Non property-owning societies

In countries that didn't have the benefit of the policy of the Blessed Margaret to make us a nation of home-owners:

1.  Who does own the properties?

2.  How do people pay rent when they retire?

3.  Doesn't this perpetuate a have/have-not divide with the property owners buying more homes while the lessees disspate their income on rent without accumulating assets?

As a slum landlord I don't have the answers.  I just popped in to say you have a brilliant username that more people need to recognise.

You are giving too much credit to Mrs Thatcher. In the 1930s thousands of homes were built out here in zone 5 and elsewhere to get people out of slums and plenty of them were put up for sale and people bought them. I found this which is a bit off topic but talks about the Great Inversion - in the past people lived out in Lydiasville if they could and commuted in to nasty dirty inner London. Now it seems to have reversed which is great news for me as it makes the mansion tax less likely.

 

Go back to 1900 and I suppose your employer or a private landlord owned the property and go back even further and we never stayed put as we were hunters and gatherers/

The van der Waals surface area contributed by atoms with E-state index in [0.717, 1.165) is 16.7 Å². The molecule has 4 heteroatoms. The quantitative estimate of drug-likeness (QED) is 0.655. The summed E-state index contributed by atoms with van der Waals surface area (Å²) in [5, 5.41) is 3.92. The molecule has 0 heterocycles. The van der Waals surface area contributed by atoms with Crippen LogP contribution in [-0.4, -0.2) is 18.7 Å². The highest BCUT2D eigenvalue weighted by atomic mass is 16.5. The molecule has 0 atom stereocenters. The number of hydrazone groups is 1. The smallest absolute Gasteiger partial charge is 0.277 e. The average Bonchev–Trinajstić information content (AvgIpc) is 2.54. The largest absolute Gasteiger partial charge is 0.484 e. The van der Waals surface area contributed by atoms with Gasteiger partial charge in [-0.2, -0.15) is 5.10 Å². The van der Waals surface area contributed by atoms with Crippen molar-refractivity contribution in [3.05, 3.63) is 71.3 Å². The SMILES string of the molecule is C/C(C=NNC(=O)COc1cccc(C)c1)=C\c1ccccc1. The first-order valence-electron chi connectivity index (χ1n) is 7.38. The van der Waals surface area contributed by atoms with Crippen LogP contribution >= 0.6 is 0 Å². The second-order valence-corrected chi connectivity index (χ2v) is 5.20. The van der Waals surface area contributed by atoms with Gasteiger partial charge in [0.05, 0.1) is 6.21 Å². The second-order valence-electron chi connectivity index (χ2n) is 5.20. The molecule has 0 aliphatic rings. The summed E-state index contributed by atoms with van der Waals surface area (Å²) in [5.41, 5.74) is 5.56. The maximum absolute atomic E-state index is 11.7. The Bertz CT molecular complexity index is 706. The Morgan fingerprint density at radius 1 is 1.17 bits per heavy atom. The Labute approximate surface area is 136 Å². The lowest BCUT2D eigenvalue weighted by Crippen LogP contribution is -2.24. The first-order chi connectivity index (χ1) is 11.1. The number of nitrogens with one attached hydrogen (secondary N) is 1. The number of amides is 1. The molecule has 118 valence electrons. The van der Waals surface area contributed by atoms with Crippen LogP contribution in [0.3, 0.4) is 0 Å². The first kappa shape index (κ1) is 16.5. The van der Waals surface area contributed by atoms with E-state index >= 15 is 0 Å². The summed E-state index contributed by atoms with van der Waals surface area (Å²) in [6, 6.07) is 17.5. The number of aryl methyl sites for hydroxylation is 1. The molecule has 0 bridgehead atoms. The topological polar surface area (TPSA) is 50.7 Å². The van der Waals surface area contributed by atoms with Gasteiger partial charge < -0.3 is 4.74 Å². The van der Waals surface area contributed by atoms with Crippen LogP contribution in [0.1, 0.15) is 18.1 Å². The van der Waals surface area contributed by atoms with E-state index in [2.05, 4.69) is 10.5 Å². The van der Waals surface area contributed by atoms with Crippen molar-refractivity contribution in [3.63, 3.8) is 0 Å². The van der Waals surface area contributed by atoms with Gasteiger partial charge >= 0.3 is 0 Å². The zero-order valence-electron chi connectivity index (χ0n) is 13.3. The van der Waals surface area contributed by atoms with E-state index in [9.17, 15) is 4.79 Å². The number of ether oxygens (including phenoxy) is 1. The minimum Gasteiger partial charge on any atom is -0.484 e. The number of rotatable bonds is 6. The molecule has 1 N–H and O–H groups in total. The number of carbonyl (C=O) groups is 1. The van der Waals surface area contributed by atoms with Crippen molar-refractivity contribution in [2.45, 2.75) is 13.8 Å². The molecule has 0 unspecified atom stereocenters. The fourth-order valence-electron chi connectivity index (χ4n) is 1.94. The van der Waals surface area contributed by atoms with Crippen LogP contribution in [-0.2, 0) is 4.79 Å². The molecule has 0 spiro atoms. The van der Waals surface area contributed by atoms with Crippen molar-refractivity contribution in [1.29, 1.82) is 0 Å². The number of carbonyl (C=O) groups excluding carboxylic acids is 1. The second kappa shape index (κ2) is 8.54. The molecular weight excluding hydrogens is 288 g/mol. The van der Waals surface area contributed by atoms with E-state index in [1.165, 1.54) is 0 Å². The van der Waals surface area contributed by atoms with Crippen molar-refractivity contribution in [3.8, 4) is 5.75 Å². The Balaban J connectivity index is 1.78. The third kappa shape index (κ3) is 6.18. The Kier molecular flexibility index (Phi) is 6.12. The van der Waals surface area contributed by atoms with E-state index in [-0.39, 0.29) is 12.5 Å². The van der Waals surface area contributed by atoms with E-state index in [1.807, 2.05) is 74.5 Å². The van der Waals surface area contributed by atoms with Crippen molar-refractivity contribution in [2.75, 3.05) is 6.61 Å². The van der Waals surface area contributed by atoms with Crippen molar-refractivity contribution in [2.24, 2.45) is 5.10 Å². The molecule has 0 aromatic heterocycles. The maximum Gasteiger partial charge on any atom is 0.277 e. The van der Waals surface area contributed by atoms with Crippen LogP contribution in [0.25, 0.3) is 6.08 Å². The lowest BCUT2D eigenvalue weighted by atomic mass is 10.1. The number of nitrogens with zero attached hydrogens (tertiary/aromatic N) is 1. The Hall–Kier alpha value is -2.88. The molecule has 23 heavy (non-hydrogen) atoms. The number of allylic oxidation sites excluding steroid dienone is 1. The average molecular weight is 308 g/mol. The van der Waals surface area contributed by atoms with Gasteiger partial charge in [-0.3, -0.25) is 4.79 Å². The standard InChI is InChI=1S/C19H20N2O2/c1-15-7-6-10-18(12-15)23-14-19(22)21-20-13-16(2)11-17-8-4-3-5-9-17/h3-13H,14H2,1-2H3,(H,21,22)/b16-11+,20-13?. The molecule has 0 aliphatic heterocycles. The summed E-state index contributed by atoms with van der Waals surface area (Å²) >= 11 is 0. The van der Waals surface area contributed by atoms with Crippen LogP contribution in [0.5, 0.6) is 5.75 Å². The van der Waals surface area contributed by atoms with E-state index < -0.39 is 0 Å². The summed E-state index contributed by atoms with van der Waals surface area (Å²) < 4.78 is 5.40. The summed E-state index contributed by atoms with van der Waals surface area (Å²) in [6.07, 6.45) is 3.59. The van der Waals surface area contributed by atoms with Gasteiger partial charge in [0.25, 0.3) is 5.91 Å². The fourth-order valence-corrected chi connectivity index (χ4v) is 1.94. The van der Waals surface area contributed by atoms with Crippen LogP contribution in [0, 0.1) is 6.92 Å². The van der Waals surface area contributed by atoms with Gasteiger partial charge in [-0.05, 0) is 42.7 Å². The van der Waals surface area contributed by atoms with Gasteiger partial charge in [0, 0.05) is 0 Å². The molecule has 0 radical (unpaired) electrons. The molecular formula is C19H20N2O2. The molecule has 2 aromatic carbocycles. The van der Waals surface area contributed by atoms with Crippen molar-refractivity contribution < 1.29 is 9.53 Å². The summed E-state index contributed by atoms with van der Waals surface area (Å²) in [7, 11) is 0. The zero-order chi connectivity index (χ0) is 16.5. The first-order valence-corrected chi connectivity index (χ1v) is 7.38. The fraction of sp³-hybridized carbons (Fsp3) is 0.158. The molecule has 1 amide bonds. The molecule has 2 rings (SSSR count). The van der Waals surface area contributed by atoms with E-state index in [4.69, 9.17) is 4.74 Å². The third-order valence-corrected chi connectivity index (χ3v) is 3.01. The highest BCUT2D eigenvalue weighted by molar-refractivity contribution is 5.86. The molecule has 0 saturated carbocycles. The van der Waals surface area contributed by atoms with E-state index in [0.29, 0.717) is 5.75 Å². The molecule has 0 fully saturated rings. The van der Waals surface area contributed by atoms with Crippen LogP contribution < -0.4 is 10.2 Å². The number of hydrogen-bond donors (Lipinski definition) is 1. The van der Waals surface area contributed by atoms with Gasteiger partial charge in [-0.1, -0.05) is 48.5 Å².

[a]https://www.theguardian.com/cities/2015/sep/10/metroland-100-years-engl…]

"Now it seems to have reversed which is great news for me as it makes the mansion tax less likely."

 

Wow, zoopla suggest the last three years have not been good for prices zone 5.

 

My new retirement plan is Cambodia , if I  live to retirement age

1930s houses were not always that well built. If you see pebbledash on them, avoid. Can hide a multitude of building sins.

Thanks, Tecco

It sums me up.

Meanwhile I await proper answers to my questions.  Perhaps our resident kraut will give us the benefit.

 i dont know the answer to the OPs question but I do seem to remember that in these European countries where people rent it has not really been much of a property market for investment purposes. So you can rent for decades and be no worse off than mortgage. So people dont bother buying. Although good qu re pensioners.

it was the same in UK for many decades. After the war many properties were needed to rehouse those bombed and yes clear slums and that led to building expolsion but not necc a buying explosion. I think that didnt get off ground until Thatcher decided it would be politicLly astute to create a nation of property owners, social mobility, Con voters etc etc, get rid of council accom and so on.

without that political intervention we may have ended up like France, Germany, renting not buying, and, most importantly, no house price hyperinflation.

I believe that in Germany there are lots of large institutional investors who own whole blocks.  I don't know why more people here don't agree to say three year tenancies with inflation related uplifts as it massively reduces the risk of voids between tenants and paying agents to renew the tenancy every year.